Is The Purchase By Government Of The Thurles ‘Black Castle’ Justified?

At Kilshane House, Co. Tipperary recently, attended by over 200 guests from the Multi-National and Indigenous Sectors, Enterprise Ireland, the IDA, as well as high profile figures drawn from the world of Sport and Entertainment were LR; Tipperary Co. Council Chairperson Siobhan Ambrose, Minister for Jobs, Enterprise and Innovation Mitchell O’Connor with the very able Tipperary County Council Chief Executive (CE) Joseph MacGrath.

Here in Co. Tipperary we respectfully ask the questions:
(1) Is Thurles Co. Tipperary ‘THE PLACE, ‘THE TIME’ for to encourage the government to “join other leading organisations”, to couple with our “rich culture of heritage?
(2) “Is a purchase, by Government, of the ‘Black Castle’ here in Thurles justified, given our present economic situation nationally?
(3) Should the Minister for Arts, Heritage and the Gaeltacht, M/s Heather Humphreys or Minister for Jobs, Enterprise and Innovation M/s Mitchell O’Connor be asked, by our local politicians, to bring this ‘Black Castle’ purchase matter before Cabinet, recommending its purchase?

History of the Black Castle
For those not familiar with the historic Black Castle in Thurles, do please read on; remembering that same building has now come up for sale as part of a commercial lot, having been previously in private ownership.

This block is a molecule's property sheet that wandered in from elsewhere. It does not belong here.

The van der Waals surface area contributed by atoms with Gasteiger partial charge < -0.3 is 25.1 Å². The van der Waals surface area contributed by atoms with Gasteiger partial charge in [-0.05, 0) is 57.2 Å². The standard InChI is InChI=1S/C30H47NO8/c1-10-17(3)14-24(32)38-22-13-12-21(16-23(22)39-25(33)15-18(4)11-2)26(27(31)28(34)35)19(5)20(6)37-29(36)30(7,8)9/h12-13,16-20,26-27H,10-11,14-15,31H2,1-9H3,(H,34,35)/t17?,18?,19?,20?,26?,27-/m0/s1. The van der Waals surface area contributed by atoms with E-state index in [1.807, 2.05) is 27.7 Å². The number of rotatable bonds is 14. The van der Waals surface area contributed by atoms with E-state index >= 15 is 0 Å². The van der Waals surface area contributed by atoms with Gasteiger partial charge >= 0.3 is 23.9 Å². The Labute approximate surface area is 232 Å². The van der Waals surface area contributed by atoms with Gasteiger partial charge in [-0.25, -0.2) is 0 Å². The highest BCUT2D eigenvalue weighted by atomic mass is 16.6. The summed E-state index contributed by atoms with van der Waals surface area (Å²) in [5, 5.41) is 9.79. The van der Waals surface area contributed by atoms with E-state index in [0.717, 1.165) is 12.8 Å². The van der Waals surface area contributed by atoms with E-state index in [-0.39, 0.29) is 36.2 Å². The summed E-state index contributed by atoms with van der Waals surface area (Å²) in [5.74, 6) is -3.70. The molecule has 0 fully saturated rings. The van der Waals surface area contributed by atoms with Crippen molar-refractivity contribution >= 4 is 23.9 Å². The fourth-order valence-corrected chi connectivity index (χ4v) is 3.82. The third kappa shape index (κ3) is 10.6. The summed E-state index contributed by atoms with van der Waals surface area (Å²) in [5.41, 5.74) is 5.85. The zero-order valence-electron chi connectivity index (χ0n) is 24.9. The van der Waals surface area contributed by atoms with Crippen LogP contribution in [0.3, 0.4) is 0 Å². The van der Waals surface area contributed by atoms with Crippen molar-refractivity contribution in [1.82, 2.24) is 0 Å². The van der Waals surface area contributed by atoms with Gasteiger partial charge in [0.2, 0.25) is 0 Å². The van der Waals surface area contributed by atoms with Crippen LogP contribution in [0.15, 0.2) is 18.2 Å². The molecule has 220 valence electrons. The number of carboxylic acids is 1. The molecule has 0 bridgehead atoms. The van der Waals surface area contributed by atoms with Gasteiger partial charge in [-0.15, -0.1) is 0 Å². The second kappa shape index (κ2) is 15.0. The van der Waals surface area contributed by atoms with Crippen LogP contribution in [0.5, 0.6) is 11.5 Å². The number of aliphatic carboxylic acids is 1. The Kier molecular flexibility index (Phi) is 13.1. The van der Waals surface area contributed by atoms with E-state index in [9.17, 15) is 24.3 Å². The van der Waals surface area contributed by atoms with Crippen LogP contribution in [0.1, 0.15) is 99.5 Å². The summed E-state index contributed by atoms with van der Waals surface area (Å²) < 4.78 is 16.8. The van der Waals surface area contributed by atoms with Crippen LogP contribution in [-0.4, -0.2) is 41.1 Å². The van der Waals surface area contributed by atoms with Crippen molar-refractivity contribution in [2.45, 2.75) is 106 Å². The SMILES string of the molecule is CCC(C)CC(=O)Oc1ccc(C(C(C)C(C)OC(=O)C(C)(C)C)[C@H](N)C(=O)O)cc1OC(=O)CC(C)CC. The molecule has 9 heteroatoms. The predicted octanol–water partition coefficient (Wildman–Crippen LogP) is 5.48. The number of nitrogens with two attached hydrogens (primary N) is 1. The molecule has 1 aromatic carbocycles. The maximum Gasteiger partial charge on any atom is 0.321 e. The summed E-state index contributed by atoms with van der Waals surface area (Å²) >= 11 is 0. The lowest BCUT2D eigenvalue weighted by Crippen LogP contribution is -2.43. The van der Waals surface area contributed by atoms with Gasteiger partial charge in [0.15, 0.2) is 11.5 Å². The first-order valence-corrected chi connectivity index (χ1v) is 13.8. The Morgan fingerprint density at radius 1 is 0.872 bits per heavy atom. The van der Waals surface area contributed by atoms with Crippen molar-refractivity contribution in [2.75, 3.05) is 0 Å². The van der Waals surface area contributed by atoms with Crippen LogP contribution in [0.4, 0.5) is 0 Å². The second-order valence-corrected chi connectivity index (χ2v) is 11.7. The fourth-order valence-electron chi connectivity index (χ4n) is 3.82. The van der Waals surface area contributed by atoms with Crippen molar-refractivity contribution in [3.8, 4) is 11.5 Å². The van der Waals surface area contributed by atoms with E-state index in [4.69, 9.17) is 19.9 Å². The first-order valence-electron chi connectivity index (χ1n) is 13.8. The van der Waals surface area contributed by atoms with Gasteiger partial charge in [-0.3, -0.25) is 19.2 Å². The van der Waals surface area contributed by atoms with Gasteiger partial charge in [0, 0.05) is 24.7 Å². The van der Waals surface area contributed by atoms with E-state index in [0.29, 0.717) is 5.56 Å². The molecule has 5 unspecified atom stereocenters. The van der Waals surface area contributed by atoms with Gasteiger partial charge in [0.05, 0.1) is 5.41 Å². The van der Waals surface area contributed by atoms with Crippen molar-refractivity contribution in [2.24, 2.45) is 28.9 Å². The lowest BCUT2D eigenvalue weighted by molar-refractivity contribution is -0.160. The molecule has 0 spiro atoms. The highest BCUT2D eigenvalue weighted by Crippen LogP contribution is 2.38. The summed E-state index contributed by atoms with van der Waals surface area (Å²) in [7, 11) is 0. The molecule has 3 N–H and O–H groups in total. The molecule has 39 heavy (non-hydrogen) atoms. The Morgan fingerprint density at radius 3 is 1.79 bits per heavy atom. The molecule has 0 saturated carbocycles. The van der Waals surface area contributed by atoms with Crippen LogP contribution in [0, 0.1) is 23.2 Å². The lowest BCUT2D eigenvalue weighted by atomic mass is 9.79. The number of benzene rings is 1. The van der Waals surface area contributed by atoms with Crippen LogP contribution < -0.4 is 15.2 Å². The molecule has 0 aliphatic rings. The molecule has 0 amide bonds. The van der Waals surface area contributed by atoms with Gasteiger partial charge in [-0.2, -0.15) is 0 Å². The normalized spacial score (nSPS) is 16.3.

The sale of the Black Castle, which is located on the west side of Liberty Square, presents an ideal opportunity for the present government to now, through the Office of Public Works (OPW) who maintain the State’s property portfolio, bring this historic castle into public ownership.

The castle was once the home of Elizabeth Poyntz, formerly of Acton Court, Iron Acton, Gloucestershire, England,[A]  known as Lady Viscountess Thurles, following her marriage to Thomas Butler, Viscount Thurles, in 1608. Thomas Butler was son of Walter Butler “Walter of the Rosaries,” latter probably the first of the Butler family to take up residence in Thurles Castle.[B]   Viscount Thurles was summoned from Tipperary, to England in 1619 to answer charges of treason, but the ship, conveying him, was wrecked off the coast of Wales, in an area known as The Skerries and he was drowned on 15th December 1619. His wife Elizabeth Butler (Poyntz), the celebrated Lady Thurles was now a widow and the lone parent of three sons and four daughters.